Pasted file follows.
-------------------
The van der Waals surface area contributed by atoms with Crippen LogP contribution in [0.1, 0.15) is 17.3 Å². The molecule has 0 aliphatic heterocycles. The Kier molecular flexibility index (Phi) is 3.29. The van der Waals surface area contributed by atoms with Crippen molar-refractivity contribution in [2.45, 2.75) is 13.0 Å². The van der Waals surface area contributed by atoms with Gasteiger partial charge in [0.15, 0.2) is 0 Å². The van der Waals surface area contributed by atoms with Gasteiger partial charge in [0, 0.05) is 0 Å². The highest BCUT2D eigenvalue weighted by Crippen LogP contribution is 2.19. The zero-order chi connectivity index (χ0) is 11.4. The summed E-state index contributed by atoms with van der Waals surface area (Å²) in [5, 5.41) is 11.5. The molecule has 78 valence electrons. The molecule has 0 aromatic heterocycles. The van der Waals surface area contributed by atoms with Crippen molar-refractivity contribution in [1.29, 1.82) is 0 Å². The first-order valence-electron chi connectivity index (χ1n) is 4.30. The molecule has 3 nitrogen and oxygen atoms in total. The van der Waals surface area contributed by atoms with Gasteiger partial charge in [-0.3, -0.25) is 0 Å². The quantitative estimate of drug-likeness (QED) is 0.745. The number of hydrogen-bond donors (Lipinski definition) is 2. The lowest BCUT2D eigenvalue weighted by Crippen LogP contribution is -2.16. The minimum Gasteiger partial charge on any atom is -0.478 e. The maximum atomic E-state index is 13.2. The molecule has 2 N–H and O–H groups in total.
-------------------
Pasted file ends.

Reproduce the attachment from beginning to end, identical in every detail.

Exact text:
The van der Waals surface area contributed by atoms with Crippen LogP contribution in [0.1, 0.15) is 17.3 Å². The molecule has 0 aliphatic heterocycles. The Kier molecular flexibility index (Phi) is 3.29. The van der Waals surface area contributed by atoms with Crippen molar-refractivity contribution in [2.45, 2.75) is 13.0 Å². The van der Waals surface area contributed by atoms with Gasteiger partial charge in [0.15, 0.2) is 0 Å². The van der Waals surface area contributed by atoms with Gasteiger partial charge in [0, 0.05) is 0 Å². The highest BCUT2D eigenvalue weighted by Crippen LogP contribution is 2.19. The zero-order chi connectivity index (χ0) is 11.4. The summed E-state index contributed by atoms with van der Waals surface area (Å²) in [5, 5.41) is 11.5. The molecule has 78 valence electrons. The molecule has 0 aromatic heterocycles. The van der Waals surface area contributed by atoms with Crippen molar-refractivity contribution in [1.29, 1.82) is 0 Å². The first-order valence-electron chi connectivity index (χ1n) is 4.30. The molecule has 3 nitrogen and oxygen atoms in total. The van der Waals surface area contributed by atoms with Gasteiger partial charge in [-0.3, -0.25) is 0 Å². The quantitative estimate of drug-likeness (QED) is 0.745. The number of hydrogen-bond donors (Lipinski definition) is 2. The lowest BCUT2D eigenvalue weighted by Crippen LogP contribution is -2.16. The minimum Gasteiger partial charge on any atom is -0.478 e. The maximum atomic E-state index is 13.2. The molecule has 2 N–H and O–H groups in total.